Deck Ten begins with the spectacular 194 seat Horizons Lounge, with its panoramic views to either side and forward of the ship. A bar and dance floor are located in the center of the room and there are galleries that lead aft from either side. In the aft/port side of the room, there is a small smoking section. Horizons serves as an observation lounge in the daytime and is the setting for Oceania’s spectacular afternoon tea at 4:00 PM. In the evening, it is a lively nightclub and disco and is usually the last venue on the ship to close. As designed by McNeece, this room was a decorative departure from the more Edwardian-themed spaces on the ship, although it has a similar palette of rich paneling and tasteful but vibrant soft fittings.

Deck Nine pool area facing port from Deck Ten.

Deck Nine pool area facing port from Deck Ten.

Facing forward from midships Deck 10.

Facing forward from midships Deck 10.

A rubberized jogging track encircles the midships portion of Deck Ten, overlooking the pool area.

Library, facing starboard.

Library, facing starboard.

Library, facing aft from port.

Library, facing aft from port.

The crescent-shaped, 37 seat Library is one of INSIGNIA’s most sumptuous and inviting spaces and is located at the base of the funnel aft of the jogging track on Deck Ten. It is fronted by full length windows, features a frescoed skylight and faux fireplace and is decoratively typical of the R ships with its ornate Edwardian styling. Oceania replaced most of the original Renaissance chairs with more comfortable leather seats and ottomans.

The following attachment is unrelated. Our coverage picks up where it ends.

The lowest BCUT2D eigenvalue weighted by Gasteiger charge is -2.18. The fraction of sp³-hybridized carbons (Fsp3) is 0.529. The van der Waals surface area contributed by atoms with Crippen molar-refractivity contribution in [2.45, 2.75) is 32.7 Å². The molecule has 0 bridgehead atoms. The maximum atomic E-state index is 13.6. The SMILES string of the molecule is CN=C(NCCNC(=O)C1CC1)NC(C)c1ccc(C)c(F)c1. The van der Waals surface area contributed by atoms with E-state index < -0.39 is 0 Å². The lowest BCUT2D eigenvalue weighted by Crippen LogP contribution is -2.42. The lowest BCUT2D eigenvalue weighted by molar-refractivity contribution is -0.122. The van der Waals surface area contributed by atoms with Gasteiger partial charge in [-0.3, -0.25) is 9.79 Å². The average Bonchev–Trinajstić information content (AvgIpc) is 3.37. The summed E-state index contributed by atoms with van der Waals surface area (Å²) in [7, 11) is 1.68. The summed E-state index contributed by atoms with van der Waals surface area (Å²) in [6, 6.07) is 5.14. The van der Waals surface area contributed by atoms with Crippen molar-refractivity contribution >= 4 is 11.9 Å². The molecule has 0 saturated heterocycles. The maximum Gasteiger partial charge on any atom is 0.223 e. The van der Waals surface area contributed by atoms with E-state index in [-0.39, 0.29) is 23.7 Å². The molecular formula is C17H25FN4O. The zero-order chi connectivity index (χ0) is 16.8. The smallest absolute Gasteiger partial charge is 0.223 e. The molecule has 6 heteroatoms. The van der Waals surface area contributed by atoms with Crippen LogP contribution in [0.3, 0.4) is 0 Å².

Polo Grill, facing aft.

Polo Grill, facing aft.

Polo Grill, facing forward.

Polo Grill, facing forward.

Polo Grill table setting.

Polo Grill table setting.

One of the finest dining rooms at sea, the 97 seat Polo Grill is located aft of the aft Deck Ten vestibule, stretching via full length windows around the funnel casing to the stern. This posh eatery is extremely popular and requires advance booking to secure, although like all Oceania dining spaces, it is not extra tariff. The menu features prime rib (32 ounce cuts), lobster, caesar salad prepared tableside, and fillet mignon, among its offerings.

Oceania replaced the more rigid, lightweight Renaissance seating with cushy, leather arm chairs. The Polo Grill has its own bar and even a cozy sitting area near the entrance for those wishing to soak up the ambiance before or after dinner.

Toscana, facing aft.

Toscana, facing aft.

Toscana, facing port from aft.

Toscana, facing port from aft.

Toscana table setting.

Toscana table setting.

The 90 seat Toscana is on port Deck 10 in the space that complements Polo Grill. With a similar L-shaped footprint stretching via full length windows to an alcove overlooking the stern, it is decorated in lighter wood tones with autumnal hued soft fittings. Here, magnificent Italian delicacies are served, ranging from fresh artisan breads that can be dipped into a selection of olive oils and balsamic vinegar to chunks of crumbled regiano parmesan, parchment-wrapped fish, and special pastas of the day. Like the Polo Grill, Toscana has its own fine china table settings.

Deck Nine:

Over bow from Deck Nine private spa terrace.

Over bow from Deck Nine private spa terrace.

Deck Nine private spa terrace, facing starboard.

Deck Nine private spa terrace, facing starboard.

Styling Salon, facing aft

Styling Salon, facing aft

Mandara Spa treatment room #7, facing port.

Mandara Spa treatment room #7, facing port.

Mandara Spa reception, facing starboard.